The call marks a shift in emphasis in the reaction by teachers' leaders to poor behaviour by pupils.

In the past, most union conferences have concentrated only on how to tackle the worst behaviour by pupils, threatening to refuse to teach those who abuse other pupils but are not excluded from school. It also contrasts with the Education Secretary Ruth Kelly's exhortation to teachers to give priority to "zero tolerance" of poor behaviour. Instead, Mr Surman will urge teachers to engage in constructive dialogue with pupils to avoid discipline problems in the first place.
It follows government research by academics at London University's Institute of Education that found teachers' good manners and fair play could be more effective than the smack of firm discipline in improving pupils' behaviour.

The researchers looked at 250 primary schools and found a "softly, softly" approach had achieved a remarkable success in reducing poor behaviour and improving attendance.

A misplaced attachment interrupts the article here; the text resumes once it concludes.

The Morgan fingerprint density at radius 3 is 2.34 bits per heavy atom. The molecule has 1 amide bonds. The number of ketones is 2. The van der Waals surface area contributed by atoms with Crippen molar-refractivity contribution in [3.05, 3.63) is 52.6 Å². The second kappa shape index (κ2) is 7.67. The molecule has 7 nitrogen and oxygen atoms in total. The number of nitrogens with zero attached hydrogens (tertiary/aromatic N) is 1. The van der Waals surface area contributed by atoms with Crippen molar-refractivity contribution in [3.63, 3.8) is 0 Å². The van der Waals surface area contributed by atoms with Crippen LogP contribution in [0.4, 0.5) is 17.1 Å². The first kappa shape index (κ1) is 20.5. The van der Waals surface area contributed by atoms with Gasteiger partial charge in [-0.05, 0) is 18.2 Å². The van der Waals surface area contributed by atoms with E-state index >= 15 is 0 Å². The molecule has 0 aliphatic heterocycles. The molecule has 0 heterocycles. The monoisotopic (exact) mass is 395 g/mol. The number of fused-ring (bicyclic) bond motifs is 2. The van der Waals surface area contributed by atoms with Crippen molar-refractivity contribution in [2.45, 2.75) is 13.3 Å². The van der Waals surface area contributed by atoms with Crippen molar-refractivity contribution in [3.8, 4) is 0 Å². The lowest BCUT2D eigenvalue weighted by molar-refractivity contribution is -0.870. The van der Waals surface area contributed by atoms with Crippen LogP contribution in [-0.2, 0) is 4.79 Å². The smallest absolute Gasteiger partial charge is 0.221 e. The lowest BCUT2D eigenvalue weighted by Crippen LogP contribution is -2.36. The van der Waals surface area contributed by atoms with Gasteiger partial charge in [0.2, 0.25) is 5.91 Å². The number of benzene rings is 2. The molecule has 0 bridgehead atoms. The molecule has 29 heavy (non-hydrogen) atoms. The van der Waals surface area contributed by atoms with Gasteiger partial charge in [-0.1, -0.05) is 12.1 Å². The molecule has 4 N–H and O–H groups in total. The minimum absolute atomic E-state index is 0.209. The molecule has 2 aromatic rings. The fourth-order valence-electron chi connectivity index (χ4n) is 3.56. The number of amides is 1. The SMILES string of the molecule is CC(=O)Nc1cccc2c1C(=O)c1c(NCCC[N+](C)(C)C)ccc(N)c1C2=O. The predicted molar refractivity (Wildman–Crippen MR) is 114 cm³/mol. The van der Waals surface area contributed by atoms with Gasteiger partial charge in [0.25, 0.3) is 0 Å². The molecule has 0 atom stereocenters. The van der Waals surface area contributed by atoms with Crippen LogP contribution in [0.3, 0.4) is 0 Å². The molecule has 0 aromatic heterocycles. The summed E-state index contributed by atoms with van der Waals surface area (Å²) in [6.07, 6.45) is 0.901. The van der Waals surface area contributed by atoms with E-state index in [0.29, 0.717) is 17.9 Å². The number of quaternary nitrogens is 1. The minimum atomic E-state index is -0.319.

Mr Surman will call for all schools to be given £4,000 a year to spend on rewards for good behaviour. "The pupils should be given gongs or medals," he said. "Everyone wants to be a winner and I haven't met any pupil who wouldn't like to have some tangible recognition of what they've done."

He will make his plea as the union debates the inquiry by Sir Alan Steer, the headteacher of Seven Kings High School in Ilford, Essex. The Government has accepted the inquiry's key recommendation - to enshrine in law a teacher's right to discipline a child.

Meanwhile, Mary Bousted, the union's general secretary, warns tonight the Government's education reforms will create "schools for the underclass". She will tell the conference giving popular schools the right to expand will mean those serving the most disadvantaged communities will lose resources. "They will find themselves ghettoised into schools where peer group pressure is not to achieve but to reject education and all it can offer," she will say.

Published 10 April 2006 by Indipendent